2. What an absolutely horrifying crash, with, yet again, completely unnecessary consequences. However, it wasn’t the crash that created the horrific injuries, it was the abject failure of the binding system to protect the racer, either through misadjustment or mechanical failure, most likely the former.

    I’ve had a bone to pick with FIS about this for awhile now. We are dealing with a high speed sport that can have severe consequences when things go wrong, and yet FIS continues to come up short when mandating the advancement of safety or protective measures. Of course there will be pushback, downhill has always been loaded with machismo and chest thumping, the “crank ’em all the way up” attitude. And yet here we are losing another promising athlete to an unwarranted injury.

    To think it doesn’t apply or is unnecessary is short-sighted thinking. Just look to motorsport for comparison. MotoGP racers regularly come of their machines at unimaginable speeds and are able to stand up and shake it off, a bit bruised and sore, for sure. But back on the starting line in short order and ready to race. Same for Formula One. When the Halo was mandated many teams shook their heads but had to comply just the same. A few seasons and a few potentially lethal crashes later the Halo is now heralded as one of the greatest advancements to the sport. These progressions are the result of deep R&D financed and undertaken by forward-looking governing bodies. The resulting technology ultimately trickles down and pushes entire industries forward.

    FIS can be effective when coerced to do so. The last stand I recall them taking was when it came to GS ski sidecut. Highly controversial and amidst a huge outcry from racers and coches about how the sport is being ruined and pushed backwards, look at it today. What a fantastic evolution and the racing is better than ever. Enough careers ruined, it’s time for downhill to evolve as well.

    Sam, so sorry this happened to you and I wish you a speedy recovery. Since you have some time on your hands, if you were so inclined you could become the next great hero that leads the push for a new level of our sport.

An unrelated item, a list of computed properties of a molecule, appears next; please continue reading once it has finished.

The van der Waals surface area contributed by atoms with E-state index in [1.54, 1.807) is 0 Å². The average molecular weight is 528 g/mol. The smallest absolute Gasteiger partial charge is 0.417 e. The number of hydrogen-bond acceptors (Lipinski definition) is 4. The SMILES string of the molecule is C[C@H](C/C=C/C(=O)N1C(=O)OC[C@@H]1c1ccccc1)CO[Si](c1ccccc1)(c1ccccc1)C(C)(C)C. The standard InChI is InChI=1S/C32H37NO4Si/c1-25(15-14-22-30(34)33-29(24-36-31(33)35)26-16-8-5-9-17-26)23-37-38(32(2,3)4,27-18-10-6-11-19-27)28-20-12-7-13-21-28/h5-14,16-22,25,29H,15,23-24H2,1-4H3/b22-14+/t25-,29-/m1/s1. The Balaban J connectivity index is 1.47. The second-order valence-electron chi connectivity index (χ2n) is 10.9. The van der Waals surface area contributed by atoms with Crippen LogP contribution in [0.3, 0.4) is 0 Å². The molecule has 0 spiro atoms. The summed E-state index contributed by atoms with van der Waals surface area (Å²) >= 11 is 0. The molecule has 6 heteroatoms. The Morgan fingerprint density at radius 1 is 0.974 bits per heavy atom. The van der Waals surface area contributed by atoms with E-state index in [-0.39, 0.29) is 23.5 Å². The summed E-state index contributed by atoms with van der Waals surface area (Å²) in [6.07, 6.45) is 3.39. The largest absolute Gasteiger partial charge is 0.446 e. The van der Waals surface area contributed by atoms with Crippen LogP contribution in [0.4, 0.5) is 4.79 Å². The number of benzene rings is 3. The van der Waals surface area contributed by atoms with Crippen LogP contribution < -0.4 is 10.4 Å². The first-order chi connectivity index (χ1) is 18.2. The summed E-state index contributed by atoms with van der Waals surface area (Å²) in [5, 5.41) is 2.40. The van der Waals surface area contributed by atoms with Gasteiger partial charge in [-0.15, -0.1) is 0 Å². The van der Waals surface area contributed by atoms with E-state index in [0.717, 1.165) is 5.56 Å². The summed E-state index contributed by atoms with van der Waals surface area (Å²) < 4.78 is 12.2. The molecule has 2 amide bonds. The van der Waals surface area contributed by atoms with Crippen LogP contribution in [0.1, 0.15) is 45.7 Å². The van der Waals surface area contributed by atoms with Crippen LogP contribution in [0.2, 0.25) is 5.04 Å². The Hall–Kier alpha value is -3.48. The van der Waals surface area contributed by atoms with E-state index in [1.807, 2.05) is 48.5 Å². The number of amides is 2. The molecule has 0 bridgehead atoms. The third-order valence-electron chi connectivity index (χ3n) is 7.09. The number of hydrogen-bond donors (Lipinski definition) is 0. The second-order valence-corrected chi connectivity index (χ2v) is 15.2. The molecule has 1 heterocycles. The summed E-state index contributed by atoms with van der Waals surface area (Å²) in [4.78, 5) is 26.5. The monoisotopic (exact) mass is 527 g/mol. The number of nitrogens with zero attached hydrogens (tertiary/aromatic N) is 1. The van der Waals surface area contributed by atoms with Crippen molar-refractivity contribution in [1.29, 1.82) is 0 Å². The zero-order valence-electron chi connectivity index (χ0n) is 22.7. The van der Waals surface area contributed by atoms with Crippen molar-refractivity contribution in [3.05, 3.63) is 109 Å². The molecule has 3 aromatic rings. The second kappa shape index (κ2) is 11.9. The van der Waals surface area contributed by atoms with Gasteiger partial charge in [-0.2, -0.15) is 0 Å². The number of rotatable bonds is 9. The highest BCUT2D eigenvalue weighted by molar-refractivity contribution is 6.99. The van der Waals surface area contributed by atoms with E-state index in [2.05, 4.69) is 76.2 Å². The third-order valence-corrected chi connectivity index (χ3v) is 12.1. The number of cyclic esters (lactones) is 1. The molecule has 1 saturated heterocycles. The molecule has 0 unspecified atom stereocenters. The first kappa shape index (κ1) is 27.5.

3. Someday locking people’s legs into stiff plastic and sharpened rotating levers will be looked upon in horror much the same as gladiators fighting to the death in the Roman colosseum.

    Given the Covid depression to the ski industry it’d be a good time to rethink ski racing to make into a more human scale localized advocation rather than a life-or-death lifestyle. Turn the cameras off and take the money out of the sport, tell the FIS and Olympics to go to Hell. Make sports fun again. Shun professionalism and marketing. That’s just my humble opinion after watching numerous families go broke finding expensive new ways to give their kids arthritis and shortened lifespans. At the very least push them into Nordic instead, they’ll be way better off.

  4. I love alpine ski racing both as a fan and club level coach, but this type of horrific crash is not good for our sport. First who is the tech rep who set Sam’s bindings as they should have come off immediately rather than him spinning around and breaking both legs before they released. Secondly while Europe may have some of the most dangerous downhill courses, how dangerous is too dangerous? Ski racing is suppose to be fun, but what’s fun about getting maimed for life??? Sam is lucky he wasn’t killed in this crash? This makes the NFL look like a “cream puff” sport. In addition it drives me nuts seeing binding companies with DIN’s set at 18 and 20 plus, where I ruptured my Achilles tendon a few years ago with my bindings set at 11 and I’ll never do that again. Just another reason why I think U12’s and U14’s should not be doing speed events. There is a reason why NCAA skiing sticks with GS and Slalom. Again I am a huge ski racing fan and crashes do happen, but this terrible injury was preventable.